Watch CBSN Live

Gore Questioned In Funds Probe

Vice President Gore has been interviewed in the Justice Department's preliminary investigation of whether he and President Clinton illegally benefited from campaign ads by the Democratic Party in the 1996 elections.

Justice Department investigators interviewed Gore Wednesday after talking to Clinton on Monday.

Our Full Coverage
of this Ongoing Story
"The Vice President voluntarily agreed to the interview and will continue to cooperate fully, as he has done in the past, with the Justice Department's examination," Gore's lawyers said in a statement.

The interview at the vice president's residence focused on the "Democratic National Committee issue ads," the statement added.

Attorney General Janet Reno is to decide by Dec. 7 whether to ask a special panel of three federal appeals court judges to appoint an independent counsel in the matter.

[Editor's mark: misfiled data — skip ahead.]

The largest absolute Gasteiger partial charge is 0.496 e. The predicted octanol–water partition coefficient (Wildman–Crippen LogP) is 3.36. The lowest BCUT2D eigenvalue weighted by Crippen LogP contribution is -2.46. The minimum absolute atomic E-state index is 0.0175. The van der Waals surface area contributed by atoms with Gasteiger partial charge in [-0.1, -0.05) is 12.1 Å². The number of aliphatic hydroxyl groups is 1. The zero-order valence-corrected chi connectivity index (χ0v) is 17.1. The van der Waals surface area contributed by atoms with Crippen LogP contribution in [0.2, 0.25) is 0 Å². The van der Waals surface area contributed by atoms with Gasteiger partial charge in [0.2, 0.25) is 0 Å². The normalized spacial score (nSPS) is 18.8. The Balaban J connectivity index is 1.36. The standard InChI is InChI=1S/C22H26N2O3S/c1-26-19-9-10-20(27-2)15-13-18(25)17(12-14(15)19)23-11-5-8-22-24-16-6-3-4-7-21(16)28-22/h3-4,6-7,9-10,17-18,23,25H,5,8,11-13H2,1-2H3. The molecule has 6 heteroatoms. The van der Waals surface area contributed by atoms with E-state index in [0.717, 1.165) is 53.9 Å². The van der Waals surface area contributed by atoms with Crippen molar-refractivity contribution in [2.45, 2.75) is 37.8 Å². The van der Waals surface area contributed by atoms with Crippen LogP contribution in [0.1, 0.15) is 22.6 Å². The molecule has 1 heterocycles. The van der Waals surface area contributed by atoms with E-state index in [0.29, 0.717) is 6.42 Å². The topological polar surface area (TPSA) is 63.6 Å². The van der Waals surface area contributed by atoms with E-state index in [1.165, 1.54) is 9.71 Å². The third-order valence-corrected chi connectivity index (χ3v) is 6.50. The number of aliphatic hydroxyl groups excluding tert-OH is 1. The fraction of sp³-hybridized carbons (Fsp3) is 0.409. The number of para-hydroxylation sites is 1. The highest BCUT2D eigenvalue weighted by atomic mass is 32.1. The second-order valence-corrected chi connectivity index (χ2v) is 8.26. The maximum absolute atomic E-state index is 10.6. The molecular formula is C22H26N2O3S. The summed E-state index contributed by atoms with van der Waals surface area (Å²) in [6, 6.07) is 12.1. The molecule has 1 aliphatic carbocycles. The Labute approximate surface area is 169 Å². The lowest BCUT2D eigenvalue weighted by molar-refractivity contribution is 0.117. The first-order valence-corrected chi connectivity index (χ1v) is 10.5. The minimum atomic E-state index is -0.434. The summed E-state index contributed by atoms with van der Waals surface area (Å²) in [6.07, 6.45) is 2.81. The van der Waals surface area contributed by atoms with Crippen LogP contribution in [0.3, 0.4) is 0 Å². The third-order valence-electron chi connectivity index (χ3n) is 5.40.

If she does, Clinton will be the first president to be investigated by two separate independent counsels.

Reno began a 90-day inquiry in September into whether Clinton and Gore benefited illegally by coordinating Democratic issue ads to assist their re-election, thereby violating federal spending limits.

Both the White House and the Democratic National Committee have previously denied any wrongdoing.

The review arose from a preliminary Federal Election Commission report that concluded the Clinton-Gore campaign violated rules governing issue advocacy ads.

FEC auditors are said to have recommended that the Clinton-Gore re-election campaign be required to repay $13.4 million in federal matching funds received during the 1996 primaries.

The Clinton-Gore inquiry is the third separate 90-day review under way related to campaign fund raising. An separate investigation of Gore focuses on whether he truthfully described to federal investigators his understanding of how campaign finance laws applied to fund-raising activities he undertook two years ago.

An investigation of former senior White House aide Harold Ickes is delving into whether he made false statements to a Senate committee about the administration's dealings with the Teamsters union.

Written by PETE YOST

View CBS News In
CBS News App Open
Chrome Safari Continue